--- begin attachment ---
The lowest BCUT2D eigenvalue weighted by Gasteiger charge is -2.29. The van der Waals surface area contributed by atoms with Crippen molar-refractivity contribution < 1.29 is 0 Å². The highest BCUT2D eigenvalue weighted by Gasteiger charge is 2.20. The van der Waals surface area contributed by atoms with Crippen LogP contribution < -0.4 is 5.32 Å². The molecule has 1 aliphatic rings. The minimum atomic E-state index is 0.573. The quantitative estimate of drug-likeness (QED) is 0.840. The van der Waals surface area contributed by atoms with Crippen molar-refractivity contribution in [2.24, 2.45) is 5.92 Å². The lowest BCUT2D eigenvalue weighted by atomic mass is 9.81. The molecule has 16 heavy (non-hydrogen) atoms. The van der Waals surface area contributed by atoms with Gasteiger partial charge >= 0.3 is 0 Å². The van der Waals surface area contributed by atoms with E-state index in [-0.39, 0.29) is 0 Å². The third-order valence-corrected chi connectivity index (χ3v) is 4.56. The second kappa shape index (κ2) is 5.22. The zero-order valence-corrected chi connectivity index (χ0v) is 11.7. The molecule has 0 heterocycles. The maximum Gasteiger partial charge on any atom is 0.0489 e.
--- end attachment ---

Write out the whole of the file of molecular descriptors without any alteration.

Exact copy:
The lowest BCUT2D eigenvalue weighted by Gasteiger charge is -2.29. The van der Waals surface area contributed by atoms with Crippen molar-refractivity contribution < 1.29 is 0 Å². The highest BCUT2D eigenvalue weighted by Gasteiger charge is 2.20. The van der Waals surface area contributed by atoms with Crippen LogP contribution < -0.4 is 5.32 Å². The molecule has 1 aliphatic rings. The minimum atomic E-state index is 0.573. The quantitative estimate of drug-likeness (QED) is 0.840. The van der Waals surface area contributed by atoms with Crippen molar-refractivity contribution in [2.24, 2.45) is 5.92 Å². The lowest BCUT2D eigenvalue weighted by atomic mass is 9.81. The molecule has 16 heavy (non-hydrogen) atoms. The van der Waals surface area contributed by atoms with Gasteiger partial charge >= 0.3 is 0 Å². The van der Waals surface area contributed by atoms with E-state index in [-0.39, 0.29) is 0 Å². The third-order valence-corrected chi connectivity index (χ3v) is 4.56. The second kappa shape index (κ2) is 5.22. The zero-order valence-corrected chi connectivity index (χ0v) is 11.7. The molecule has 0 heterocycles. The maximum Gasteiger partial charge on any atom is 0.0489 e.